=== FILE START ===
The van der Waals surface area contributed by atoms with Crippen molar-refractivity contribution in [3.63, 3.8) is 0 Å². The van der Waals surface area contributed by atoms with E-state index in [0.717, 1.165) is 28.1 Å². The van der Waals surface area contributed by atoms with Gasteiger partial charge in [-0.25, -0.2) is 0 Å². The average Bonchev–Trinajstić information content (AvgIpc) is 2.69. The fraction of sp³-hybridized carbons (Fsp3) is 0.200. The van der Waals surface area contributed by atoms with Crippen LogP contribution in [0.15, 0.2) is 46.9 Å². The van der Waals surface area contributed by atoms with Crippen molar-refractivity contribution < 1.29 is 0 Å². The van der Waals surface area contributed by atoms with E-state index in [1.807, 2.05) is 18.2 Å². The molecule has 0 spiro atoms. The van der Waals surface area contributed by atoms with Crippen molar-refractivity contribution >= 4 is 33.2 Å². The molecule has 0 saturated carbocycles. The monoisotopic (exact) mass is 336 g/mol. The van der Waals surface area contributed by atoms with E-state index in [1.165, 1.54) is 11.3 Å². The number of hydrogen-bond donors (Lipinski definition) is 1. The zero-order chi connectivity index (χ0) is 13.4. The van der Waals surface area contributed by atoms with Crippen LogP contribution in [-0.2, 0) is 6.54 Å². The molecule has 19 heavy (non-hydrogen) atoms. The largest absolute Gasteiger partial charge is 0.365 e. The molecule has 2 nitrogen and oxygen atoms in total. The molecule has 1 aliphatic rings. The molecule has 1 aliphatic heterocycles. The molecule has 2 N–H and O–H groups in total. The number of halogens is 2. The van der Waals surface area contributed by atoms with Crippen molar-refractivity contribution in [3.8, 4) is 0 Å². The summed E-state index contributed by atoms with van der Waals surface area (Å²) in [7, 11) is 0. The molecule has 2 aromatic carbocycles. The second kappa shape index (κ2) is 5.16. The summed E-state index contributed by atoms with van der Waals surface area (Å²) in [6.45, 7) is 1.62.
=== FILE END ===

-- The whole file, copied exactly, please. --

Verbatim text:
The van der Waals surface area contributed by atoms with Crippen molar-refractivity contribution in [3.63, 3.8) is 0 Å². The van der Waals surface area contributed by atoms with E-state index in [0.717, 1.165) is 28.1 Å². The van der Waals surface area contributed by atoms with Gasteiger partial charge in [-0.25, -0.2) is 0 Å². The average Bonchev–Trinajstić information content (AvgIpc) is 2.69. The fraction of sp³-hybridized carbons (Fsp3) is 0.200. The van der Waals surface area contributed by atoms with Crippen LogP contribution in [0.15, 0.2) is 46.9 Å². The van der Waals surface area contributed by atoms with Crippen molar-refractivity contribution < 1.29 is 0 Å². The van der Waals surface area contributed by atoms with E-state index in [1.807, 2.05) is 18.2 Å². The molecule has 0 spiro atoms. The van der Waals surface area contributed by atoms with Crippen molar-refractivity contribution >= 4 is 33.2 Å². The molecule has 0 saturated carbocycles. The monoisotopic (exact) mass is 336 g/mol. The van der Waals surface area contributed by atoms with E-state index in [1.165, 1.54) is 11.3 Å². The number of hydrogen-bond donors (Lipinski definition) is 1. The zero-order chi connectivity index (χ0) is 13.4. The van der Waals surface area contributed by atoms with Crippen LogP contribution in [-0.2, 0) is 6.54 Å². The molecule has 19 heavy (non-hydrogen) atoms. The largest absolute Gasteiger partial charge is 0.365 e. The molecule has 2 nitrogen and oxygen atoms in total. The molecule has 1 aliphatic rings. The molecule has 1 aliphatic heterocycles. The molecule has 2 N–H and O–H groups in total. The number of halogens is 2. The van der Waals surface area contributed by atoms with Crippen molar-refractivity contribution in [3.8, 4) is 0 Å². The summed E-state index contributed by atoms with van der Waals surface area (Å²) in [7, 11) is 0. The molecule has 2 aromatic carbocycles. The second kappa shape index (κ2) is 5.16. The summed E-state index contributed by atoms with van der Waals surface area (Å²) in [6.45, 7) is 1.62.